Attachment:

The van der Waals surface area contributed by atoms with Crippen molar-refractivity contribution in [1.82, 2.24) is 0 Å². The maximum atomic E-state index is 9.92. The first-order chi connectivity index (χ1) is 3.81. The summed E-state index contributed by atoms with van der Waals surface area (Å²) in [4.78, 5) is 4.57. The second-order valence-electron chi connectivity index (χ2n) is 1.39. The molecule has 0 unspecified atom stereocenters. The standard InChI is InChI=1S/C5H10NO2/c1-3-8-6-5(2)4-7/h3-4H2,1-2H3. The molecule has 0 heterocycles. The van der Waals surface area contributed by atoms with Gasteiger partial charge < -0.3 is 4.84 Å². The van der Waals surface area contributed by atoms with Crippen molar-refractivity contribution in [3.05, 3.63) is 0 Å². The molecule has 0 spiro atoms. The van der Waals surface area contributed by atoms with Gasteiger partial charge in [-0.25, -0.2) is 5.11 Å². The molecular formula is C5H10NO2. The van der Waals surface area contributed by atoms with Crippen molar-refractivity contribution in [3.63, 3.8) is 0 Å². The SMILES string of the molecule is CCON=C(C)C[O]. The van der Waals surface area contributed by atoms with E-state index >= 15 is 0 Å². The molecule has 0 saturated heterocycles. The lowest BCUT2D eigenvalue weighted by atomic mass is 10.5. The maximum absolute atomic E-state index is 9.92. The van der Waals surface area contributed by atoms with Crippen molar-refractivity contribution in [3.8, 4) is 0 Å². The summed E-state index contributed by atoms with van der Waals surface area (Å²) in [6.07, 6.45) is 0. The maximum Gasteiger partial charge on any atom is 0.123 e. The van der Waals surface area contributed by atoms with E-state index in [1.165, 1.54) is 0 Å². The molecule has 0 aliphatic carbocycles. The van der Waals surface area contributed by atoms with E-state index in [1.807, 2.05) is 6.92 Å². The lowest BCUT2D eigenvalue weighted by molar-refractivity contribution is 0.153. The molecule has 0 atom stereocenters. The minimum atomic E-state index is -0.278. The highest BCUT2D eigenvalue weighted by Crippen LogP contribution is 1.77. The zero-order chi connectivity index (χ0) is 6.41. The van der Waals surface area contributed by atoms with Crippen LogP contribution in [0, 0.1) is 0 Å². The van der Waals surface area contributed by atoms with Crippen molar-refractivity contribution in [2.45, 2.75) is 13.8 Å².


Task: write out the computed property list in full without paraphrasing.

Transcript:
The van der Waals surface area contributed by atoms with Crippen molar-refractivity contribution in [1.82, 2.24) is 0 Å². The maximum atomic E-state index is 9.92. The first-order chi connectivity index (χ1) is 3.81. The summed E-state index contributed by atoms with van der Waals surface area (Å²) in [4.78, 5) is 4.57. The second-order valence-electron chi connectivity index (χ2n) is 1.39. The molecule has 0 unspecified atom stereocenters. The standard InChI is InChI=1S/C5H10NO2/c1-3-8-6-5(2)4-7/h3-4H2,1-2H3. The molecule has 0 heterocycles. The van der Waals surface area contributed by atoms with Gasteiger partial charge < -0.3 is 4.84 Å². The van der Waals surface area contributed by atoms with Crippen molar-refractivity contribution in [3.05, 3.63) is 0 Å². The molecule has 0 spiro atoms. The van der Waals surface area contributed by atoms with Gasteiger partial charge in [-0.25, -0.2) is 5.11 Å². The molecular formula is C5H10NO2. The van der Waals surface area contributed by atoms with Crippen molar-refractivity contribution in [3.63, 3.8) is 0 Å². The SMILES string of the molecule is CCON=C(C)C[O]. The van der Waals surface area contributed by atoms with E-state index >= 15 is 0 Å². The molecule has 0 saturated heterocycles. The lowest BCUT2D eigenvalue weighted by atomic mass is 10.5. The maximum absolute atomic E-state index is 9.92. The van der Waals surface area contributed by atoms with Crippen molar-refractivity contribution in [3.8, 4) is 0 Å². The summed E-state index contributed by atoms with van der Waals surface area (Å²) in [6.07, 6.45) is 0. The maximum Gasteiger partial charge on any atom is 0.123 e. The van der Waals surface area contributed by atoms with E-state index in [1.165, 1.54) is 0 Å². The molecule has 0 aliphatic carbocycles. The van der Waals surface area contributed by atoms with E-state index in [1.807, 2.05) is 6.92 Å². The lowest BCUT2D eigenvalue weighted by molar-refractivity contribution is 0.153. The molecule has 0 atom stereocenters. The minimum atomic E-state index is -0.278. The highest BCUT2D eigenvalue weighted by Crippen LogP contribution is 1.77. The zero-order chi connectivity index (χ0) is 6.41. The van der Waals surface area contributed by atoms with Crippen LogP contribution in [0, 0.1) is 0 Å². The van der Waals surface area contributed by atoms with Crippen molar-refractivity contribution in [2.45, 2.75) is 13.8 Å².